According to the study, the predictive model developed with the use of machine learning can identify African-American patients with breast cancer with a high mortality risk.
"By using gene expression data, we developed a model of machine learning to accurately distribute African-American patients with breast cancer with high and low risk of death, - says Shristi Bhattarai from the State University of Georgia. - Since African American women tend to be the worst results of breast cancer, this study will help us identify the racial differences in this cohort and to develop personalized therapy specifically for African-American women. "
We African American women with breast cancer mortality rates adjusted for age, 40 percent higher than in Caucasian women. The etiology of this disparity results due to a number of factors.
Using data Atlas cancer proteome, Bhattarai and his colleagues have analyzed the protein levels of expression of 224 proteins in 754 patients with breast cancer. Of these patients, 620 were of European descent, and 134 were African American. The authors developed an algorithm to identify protein combinations that were associated with survival in breast cancer.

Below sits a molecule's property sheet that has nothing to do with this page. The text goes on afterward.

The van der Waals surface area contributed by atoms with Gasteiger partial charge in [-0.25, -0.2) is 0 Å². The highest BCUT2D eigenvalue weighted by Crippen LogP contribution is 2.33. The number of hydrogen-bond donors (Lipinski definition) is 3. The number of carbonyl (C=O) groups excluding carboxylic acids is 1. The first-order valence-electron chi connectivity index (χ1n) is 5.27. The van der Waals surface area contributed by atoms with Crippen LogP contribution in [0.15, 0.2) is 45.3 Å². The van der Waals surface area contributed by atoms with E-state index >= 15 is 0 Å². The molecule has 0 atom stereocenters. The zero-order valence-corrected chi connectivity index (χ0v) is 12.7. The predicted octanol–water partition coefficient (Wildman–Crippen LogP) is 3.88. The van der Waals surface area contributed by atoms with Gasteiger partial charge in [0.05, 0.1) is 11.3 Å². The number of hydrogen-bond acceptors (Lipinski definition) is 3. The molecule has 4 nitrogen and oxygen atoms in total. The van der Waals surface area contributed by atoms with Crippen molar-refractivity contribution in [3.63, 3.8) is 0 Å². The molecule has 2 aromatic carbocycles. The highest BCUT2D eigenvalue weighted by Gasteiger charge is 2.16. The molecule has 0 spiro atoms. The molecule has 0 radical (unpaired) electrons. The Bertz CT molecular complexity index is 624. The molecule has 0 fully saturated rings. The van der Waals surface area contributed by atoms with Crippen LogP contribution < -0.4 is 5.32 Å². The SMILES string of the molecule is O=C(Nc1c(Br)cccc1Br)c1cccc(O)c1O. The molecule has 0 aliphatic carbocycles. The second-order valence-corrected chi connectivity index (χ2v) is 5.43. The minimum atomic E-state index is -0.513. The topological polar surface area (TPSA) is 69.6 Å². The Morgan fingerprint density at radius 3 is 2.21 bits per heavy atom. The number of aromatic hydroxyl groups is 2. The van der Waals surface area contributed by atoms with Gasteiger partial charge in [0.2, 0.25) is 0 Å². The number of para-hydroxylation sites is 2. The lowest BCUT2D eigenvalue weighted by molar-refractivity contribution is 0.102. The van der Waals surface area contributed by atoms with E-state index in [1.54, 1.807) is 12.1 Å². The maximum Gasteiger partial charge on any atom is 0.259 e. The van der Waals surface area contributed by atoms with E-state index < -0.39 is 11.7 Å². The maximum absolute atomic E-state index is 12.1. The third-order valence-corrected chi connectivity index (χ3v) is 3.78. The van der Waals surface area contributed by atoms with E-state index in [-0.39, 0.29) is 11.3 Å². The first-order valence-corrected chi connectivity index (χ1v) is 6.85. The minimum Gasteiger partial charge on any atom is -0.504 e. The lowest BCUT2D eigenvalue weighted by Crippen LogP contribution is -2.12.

deep learning algorithm identified the combination of four proteins for optimal forecast. This combination will help distribute African-American patients with high-risk medical history with 86 percent accuracy.
"It is interesting that these proteins alone had no significant predictive value, - said co-author Sergei Klimov lab Rita Aného at the Department of Biology at the Georgia State University. - However, their combined effect in machine learning models could identify African American cohort, in which the mortality risk is five times higher. "
After controlling for clinicopathological parameters, including patient age and stage of cancer, the model could identify African-American women, whose risk of mortality is 11 times higher.
The researchers were unable to identify the European-American patients with breast cancer in a population with low and high risk with this model, suggesting that this it is forecasting only for African-American patients with breast cancer.
"We plan to start clinical trials in which we can identify very specific patterns of different demographic groups and to find patients at high risk to develop additional therapies - says Aného. - We are pleased that our model has the potential for relevant clinical trials. In the future, we will need to confirm this model in different groups of African-American patients with breast cancer. "